Kathleen Knox, Taos School of Music Director

Founded in 1963 by current Director Emeritus Chilton Anderson, and the subject of many feature stories including those on NBC’s “Today Show” and National Public Radio’s “Morning Edition,” Taos School of Music is one of the oldest and most respected summer chamber music programs in the country. Its alumni have served as members of such award winning chamber groups as the Alexander, Brentano, Chester, Daedalus, Lark, Muir, Shanghai and St. Lawrence quartets, the Eroica Trio, and Musicians from Marlboro. They have become principal players and members of the all the major orchestras in the United States. A student to faculty ratio of less than 4 to 1 allows for close personal attention rarely found among music schools. In 2012, Taos School of Music celebrates its 50th Anniversary with Opus 50, including a special season of concerts with faculty, young artists and visiting chamber musicians.

Kathleen Anderson Knox, the School’s current Director, was born in Taos. She was raised on her family’s ranch, attended Taos public schools and went on to follow her lifelong passion to become a zookeeper, attending classes in Gainesville, FL then working for Lowry Park Zoo in Tampa, FL in her field. During those years, she became involved with the Jane Goodall Institute, participating in chimpanzee behavioral studies. Ready for more challenges, Kathleen relocated to the West Coast, graduating from UC Santa Barbara in 1992 with an anthropology degree, specializing in primatology. Shortly thereafter, she volunteered at the Chimpanzee Sanctuary in Burundi, Africa which was managed by the Jane Goodall Institute. She arrived during a turbulent period as she recounts: “It was truly a fascinating time for me because I was in Burundi at the exact time that Rwanda was falling apart – spring of 1994. In fact, the two countries share the same ethnic groups so the civil war was a big part of Burundi as well. It was difficult, interesting, frightening and rewarding all at once.” Made more so by the fact that she was newly married.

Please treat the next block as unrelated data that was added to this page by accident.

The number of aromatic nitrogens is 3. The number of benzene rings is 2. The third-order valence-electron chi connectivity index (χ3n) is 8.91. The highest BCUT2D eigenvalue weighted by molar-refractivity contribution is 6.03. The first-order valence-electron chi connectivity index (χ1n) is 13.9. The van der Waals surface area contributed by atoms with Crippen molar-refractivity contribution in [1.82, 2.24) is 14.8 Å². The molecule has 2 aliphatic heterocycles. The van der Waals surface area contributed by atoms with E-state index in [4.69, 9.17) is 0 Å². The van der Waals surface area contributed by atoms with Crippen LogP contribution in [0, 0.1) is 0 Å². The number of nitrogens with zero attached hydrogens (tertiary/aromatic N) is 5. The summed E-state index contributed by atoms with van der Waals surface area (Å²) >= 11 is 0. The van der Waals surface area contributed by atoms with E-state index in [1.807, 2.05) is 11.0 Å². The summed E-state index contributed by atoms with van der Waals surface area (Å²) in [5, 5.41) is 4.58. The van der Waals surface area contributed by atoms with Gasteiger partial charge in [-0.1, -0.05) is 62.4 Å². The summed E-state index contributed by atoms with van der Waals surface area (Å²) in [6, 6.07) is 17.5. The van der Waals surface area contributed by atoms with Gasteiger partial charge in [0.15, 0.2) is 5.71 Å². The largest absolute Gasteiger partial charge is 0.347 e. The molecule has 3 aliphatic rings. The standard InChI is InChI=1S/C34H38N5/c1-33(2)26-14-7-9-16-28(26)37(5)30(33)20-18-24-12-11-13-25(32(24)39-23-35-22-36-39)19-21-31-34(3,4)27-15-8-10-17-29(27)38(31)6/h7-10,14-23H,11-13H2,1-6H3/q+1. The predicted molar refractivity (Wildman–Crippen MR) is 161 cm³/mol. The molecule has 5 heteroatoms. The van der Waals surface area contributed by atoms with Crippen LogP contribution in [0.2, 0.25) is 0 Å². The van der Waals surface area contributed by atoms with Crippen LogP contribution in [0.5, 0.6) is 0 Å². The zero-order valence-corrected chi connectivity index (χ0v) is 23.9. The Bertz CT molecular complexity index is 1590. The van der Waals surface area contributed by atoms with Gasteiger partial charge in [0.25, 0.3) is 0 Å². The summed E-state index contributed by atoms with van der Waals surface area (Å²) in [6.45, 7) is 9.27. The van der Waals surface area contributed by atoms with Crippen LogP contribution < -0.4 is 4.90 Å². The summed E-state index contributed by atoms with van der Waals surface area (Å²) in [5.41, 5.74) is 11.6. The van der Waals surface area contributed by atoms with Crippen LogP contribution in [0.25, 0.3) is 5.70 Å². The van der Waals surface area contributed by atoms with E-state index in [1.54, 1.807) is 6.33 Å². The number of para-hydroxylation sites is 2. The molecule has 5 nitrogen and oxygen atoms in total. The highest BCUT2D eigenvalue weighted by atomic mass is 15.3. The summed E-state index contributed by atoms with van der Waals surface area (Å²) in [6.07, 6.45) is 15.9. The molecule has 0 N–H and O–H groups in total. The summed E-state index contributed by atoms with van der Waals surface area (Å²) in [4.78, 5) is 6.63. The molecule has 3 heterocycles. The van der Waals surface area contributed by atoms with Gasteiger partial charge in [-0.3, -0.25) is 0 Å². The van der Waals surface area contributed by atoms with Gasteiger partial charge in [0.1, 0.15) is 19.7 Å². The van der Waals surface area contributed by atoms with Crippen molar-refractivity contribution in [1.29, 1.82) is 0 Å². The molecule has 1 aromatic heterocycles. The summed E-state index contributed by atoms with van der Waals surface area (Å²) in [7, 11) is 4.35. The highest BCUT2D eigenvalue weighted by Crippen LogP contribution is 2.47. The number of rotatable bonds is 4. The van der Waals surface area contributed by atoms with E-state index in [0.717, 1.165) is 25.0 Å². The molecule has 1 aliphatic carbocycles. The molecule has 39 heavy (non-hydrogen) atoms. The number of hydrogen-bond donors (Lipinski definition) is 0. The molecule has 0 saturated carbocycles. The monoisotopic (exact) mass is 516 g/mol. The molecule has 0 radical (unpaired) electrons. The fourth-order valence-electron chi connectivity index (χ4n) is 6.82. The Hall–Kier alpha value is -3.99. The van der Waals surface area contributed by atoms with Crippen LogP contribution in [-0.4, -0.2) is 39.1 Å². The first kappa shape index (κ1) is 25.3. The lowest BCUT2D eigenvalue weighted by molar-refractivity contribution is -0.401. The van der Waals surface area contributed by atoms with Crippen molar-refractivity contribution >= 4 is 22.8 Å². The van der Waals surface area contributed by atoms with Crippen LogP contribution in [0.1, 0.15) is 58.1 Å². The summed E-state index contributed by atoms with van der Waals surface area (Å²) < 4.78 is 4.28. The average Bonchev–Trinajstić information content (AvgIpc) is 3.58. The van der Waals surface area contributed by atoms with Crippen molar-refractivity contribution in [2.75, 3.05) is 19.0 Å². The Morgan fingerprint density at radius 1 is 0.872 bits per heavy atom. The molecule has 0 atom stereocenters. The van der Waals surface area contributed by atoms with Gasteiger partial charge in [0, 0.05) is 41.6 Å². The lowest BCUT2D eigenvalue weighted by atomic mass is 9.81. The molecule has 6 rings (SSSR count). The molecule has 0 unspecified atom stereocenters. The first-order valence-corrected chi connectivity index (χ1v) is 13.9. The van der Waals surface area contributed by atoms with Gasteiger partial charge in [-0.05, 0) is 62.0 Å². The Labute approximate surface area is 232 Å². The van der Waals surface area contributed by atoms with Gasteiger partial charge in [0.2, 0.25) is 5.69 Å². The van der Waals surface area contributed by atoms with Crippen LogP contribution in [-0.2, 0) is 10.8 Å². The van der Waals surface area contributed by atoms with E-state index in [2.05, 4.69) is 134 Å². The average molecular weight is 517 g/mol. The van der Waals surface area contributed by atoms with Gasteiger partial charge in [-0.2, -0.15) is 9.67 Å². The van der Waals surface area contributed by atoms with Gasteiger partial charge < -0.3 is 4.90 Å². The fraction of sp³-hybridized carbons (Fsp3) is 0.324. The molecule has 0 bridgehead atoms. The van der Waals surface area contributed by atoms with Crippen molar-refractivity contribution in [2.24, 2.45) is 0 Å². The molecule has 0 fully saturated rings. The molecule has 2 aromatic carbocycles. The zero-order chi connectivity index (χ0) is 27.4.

Upon her return to the U.S., Kathleen and her husband Brian settled down in Mammoth Lakes, CA where they still spend half of each year. She began working in the US Forest Service’s wildlife programs and currently holds a position with the CA Department of Fish and Game in the Sierra Nevada Bighorn Sheep program. In 2001, her father extended an offer she simply could not refuse: Come home for a part of each year and apprentice to take over the school at a future date. In 2007 she assumed full responsibility becoming executive director of this internationally-renowned school of music.

Kathleen credits her father as her inspiration in life because of his passion for the school, for music, the faculty and students. He did what he loved, as a rancher, a cellist, a ski instructor and then a school administrator at their Taos Ski Valley location. “We were all encouraged to do what we loved. Both my father and my mother, Judy Anderson, who is still active in the school, taught me and my two brothers to pursue what we love and be passionate about life. Their happiness and optimism stays with me always.”

The thing Kathleen is most proud of accomplishing is continuing the Taos School of Music at the level of excellence it achieved during her father’s tenure. “And now we have brought the school to its 50th anniversary. Our goal is to continue providing this level of musical excellence into the future.” And that future is firmly grounded in her relentless pursuit of excellence on her students’ behalf: “I think the students, their experiences and their outcomes from being in Taos are what are most important to me.”

As to what it is about Taos that draws and sustains adventurous and creative women Kathleen was unwavering in her response: “Taos is a community that allows people to be true to themselves. You don’t have to conform. In New Mexico, and especially in Taos, that is true. When we were growing up, we spent time with our parents’ very eclectic friends, showing us a range of possibilities and many different paths that could all be considered as ‘success’. The essence of Taos either captures a person or it doesn’t. Taos gives us a connection . . . Nowhere else is the sky so significant every day, with the clouds, the unique sunsets, the stars, light and landscapes, the rainbows. When there is a full moon in Taos, I have an overwhelming desire to take a walk in the moonlight.”

“For me, I was born and raised here. Taos is my home and I have a very supportive family. When I’m in Taos, I feel like I’m home, and that is a comfort.”

As to the one event that she finds most moving and unlike anywhere else, Kathleen is quick to tell you “I am drawn to the Pueblo and to the pole climb on San Geronimo Day. I feel the connection to the native peoples and their traditions here.” And as for other locations that sustain her: “I have a strong connection to Taos Ski Valley. That has always been my sanctuary.”

Her advice to the young and to those seeking to know themselves: “I was a very shy child and young adult. My words of advice are -- take charge, believe in yourself, and don’t hold back. In Taos, you can fully become who you are.”

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